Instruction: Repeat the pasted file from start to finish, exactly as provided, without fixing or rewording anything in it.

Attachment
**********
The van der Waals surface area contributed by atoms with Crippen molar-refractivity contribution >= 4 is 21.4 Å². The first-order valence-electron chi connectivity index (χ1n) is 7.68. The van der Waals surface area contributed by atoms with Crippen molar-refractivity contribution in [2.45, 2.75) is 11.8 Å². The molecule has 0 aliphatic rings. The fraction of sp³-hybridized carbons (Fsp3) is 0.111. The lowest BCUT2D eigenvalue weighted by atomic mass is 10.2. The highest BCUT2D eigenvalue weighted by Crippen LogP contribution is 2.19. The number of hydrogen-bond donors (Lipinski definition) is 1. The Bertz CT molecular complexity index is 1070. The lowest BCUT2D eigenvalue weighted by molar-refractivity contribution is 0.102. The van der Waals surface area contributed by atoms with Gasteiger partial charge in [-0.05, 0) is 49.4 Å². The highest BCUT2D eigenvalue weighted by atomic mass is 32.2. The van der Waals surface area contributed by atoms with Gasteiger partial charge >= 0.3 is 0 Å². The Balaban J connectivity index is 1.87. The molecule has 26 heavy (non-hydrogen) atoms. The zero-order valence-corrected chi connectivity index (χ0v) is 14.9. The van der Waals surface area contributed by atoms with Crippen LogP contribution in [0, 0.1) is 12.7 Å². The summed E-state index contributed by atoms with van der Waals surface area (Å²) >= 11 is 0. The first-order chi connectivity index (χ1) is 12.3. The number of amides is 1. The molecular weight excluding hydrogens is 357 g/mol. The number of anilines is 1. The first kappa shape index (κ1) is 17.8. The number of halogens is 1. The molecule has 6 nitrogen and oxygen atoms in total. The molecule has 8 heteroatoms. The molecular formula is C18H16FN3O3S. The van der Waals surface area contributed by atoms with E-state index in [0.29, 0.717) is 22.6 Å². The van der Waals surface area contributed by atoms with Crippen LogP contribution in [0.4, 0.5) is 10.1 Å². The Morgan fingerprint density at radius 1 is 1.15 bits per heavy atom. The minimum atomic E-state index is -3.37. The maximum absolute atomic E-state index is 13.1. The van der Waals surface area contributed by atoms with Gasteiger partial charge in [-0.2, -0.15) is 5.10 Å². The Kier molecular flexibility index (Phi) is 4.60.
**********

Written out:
The van der Waals surface area contributed by atoms with Crippen molar-refractivity contribution >= 4 is 21.4 Å². The first-order valence-electron chi connectivity index (χ1n) is 7.68. The van der Waals surface area contributed by atoms with Crippen molar-refractivity contribution in [2.45, 2.75) is 11.8 Å². The molecule has 0 aliphatic rings. The fraction of sp³-hybridized carbons (Fsp3) is 0.111. The lowest BCUT2D eigenvalue weighted by atomic mass is 10.2. The highest BCUT2D eigenvalue weighted by Crippen LogP contribution is 2.19. The number of hydrogen-bond donors (Lipinski definition) is 1. The Bertz CT molecular complexity index is 1070. The lowest BCUT2D eigenvalue weighted by molar-refractivity contribution is 0.102. The van der Waals surface area contributed by atoms with Gasteiger partial charge in [-0.05, 0) is 49.4 Å². The highest BCUT2D eigenvalue weighted by atomic mass is 32.2. The van der Waals surface area contributed by atoms with Gasteiger partial charge >= 0.3 is 0 Å². The Balaban J connectivity index is 1.87. The molecule has 26 heavy (non-hydrogen) atoms. The zero-order valence-corrected chi connectivity index (χ0v) is 14.9. The van der Waals surface area contributed by atoms with Crippen LogP contribution in [0, 0.1) is 12.7 Å². The summed E-state index contributed by atoms with van der Waals surface area (Å²) >= 11 is 0. The first-order chi connectivity index (χ1) is 12.3. The number of amides is 1. The molecular weight excluding hydrogens is 357 g/mol. The number of anilines is 1. The first kappa shape index (κ1) is 17.8. The number of halogens is 1. The molecule has 6 nitrogen and oxygen atoms in total. The molecule has 8 heteroatoms. The molecular formula is C18H16FN3O3S. The van der Waals surface area contributed by atoms with E-state index in [0.29, 0.717) is 22.6 Å². The van der Waals surface area contributed by atoms with Crippen LogP contribution in [0.4, 0.5) is 10.1 Å². The Morgan fingerprint density at radius 1 is 1.15 bits per heavy atom. The minimum atomic E-state index is -3.37. The maximum absolute atomic E-state index is 13.1. The van der Waals surface area contributed by atoms with Gasteiger partial charge in [-0.2, -0.15) is 5.10 Å². The Kier molecular flexibility index (Phi) is 4.60.